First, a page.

21-11-2019 18:30 Concert of “Aurin” Girls’ choir in Šiauliai

Concert of “Aurin” Girls’ choir at Šiauliai Immaculate Conception of the Blessed Virgin Mary Parish (Gegužių st. 57).

Artistic director and conductor László Durányik

The Kodály School, founded in 1950, was the first music primary school in Hungary. Children in this school are taught in the spirit of the Kodály concept. Choral singing is a very important part of this concept's practical use.

The AURIN Girls' Choir was formed in 1998, of girls over 15 who were previously members of the Miraculum Children's Choir. The choir’s aims is: to play an important role in the cultural life of our town, to be part of Hungarian musical life, to take part successfully in national and international concerts, festivals and choir competitions, to make high quality recordings and to represent Kodály's home-town, Kecskemét, in a fitting way all over the world. The Girls' Choir has been awarded 24 first prizes up to 2019.

The choir is always trying to augment its repertoire, which is based on Renaissance to 20th century music, with a special focus on choral works by Kodály, Bartók, Bárdos and Kocsár. Choir artistic director László Durányik.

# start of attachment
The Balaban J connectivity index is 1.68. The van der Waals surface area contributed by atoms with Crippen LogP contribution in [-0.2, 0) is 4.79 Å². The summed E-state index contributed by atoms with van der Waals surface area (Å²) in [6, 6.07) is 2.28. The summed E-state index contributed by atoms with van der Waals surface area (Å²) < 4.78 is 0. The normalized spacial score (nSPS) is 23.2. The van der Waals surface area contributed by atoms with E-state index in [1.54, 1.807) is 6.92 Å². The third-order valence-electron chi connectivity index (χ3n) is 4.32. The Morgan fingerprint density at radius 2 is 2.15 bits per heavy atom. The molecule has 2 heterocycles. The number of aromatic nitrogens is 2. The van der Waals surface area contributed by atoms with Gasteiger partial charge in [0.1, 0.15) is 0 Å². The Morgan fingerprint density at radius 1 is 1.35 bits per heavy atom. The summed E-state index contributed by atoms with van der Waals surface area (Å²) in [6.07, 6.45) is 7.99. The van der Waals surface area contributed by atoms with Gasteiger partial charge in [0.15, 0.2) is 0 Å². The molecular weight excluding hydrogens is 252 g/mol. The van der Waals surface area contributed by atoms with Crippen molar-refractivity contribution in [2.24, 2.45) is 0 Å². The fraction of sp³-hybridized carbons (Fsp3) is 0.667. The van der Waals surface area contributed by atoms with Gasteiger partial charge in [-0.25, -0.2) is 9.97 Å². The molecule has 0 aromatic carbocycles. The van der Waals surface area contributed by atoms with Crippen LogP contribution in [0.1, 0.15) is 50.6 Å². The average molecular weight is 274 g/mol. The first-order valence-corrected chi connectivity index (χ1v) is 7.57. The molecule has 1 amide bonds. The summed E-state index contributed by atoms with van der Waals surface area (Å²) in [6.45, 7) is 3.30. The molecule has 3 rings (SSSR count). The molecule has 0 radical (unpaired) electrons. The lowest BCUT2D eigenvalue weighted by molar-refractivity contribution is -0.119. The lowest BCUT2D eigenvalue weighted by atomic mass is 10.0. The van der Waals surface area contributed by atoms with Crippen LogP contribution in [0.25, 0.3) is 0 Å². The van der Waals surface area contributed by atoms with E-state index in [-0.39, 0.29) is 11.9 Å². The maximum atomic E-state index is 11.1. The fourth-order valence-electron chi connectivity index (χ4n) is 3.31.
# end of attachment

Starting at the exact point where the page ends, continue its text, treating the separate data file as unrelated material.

László Durányik (Kodály) is a graduate of Teacher’s Training College in Nyíregyháza, Hungary and of the Franz Liszt Academy of Music in Budapest with degrees in music, mathematics, musicology and conducting. 

Following his tenure as the conductor the Cantemus Boys’ Choir in Nyíregyháza he took up his current position as solfège teacher and choir director at the Kodály Music School in Kecskemét, Hungary. 

He is the founder of three award winning choirs at the original Kodály School; Miraculum Children’s Choir, Aurin Girls’ Choir and Aurin Female Choir.  

László has given lectures at a number of international Kodály seminars and has worked as a guest conductor in Australia, South-Korea, Scotland, England, the USA, Estonia, Serbia, China (Beijing, Shanghai, Hong-Kong, etc.), and Iceland.

His work was rewarded with a Kodály prize in 2005 a Csokonai prize in 2007, a County Art Award in 2013 and a KÓTA prize in 2016. 

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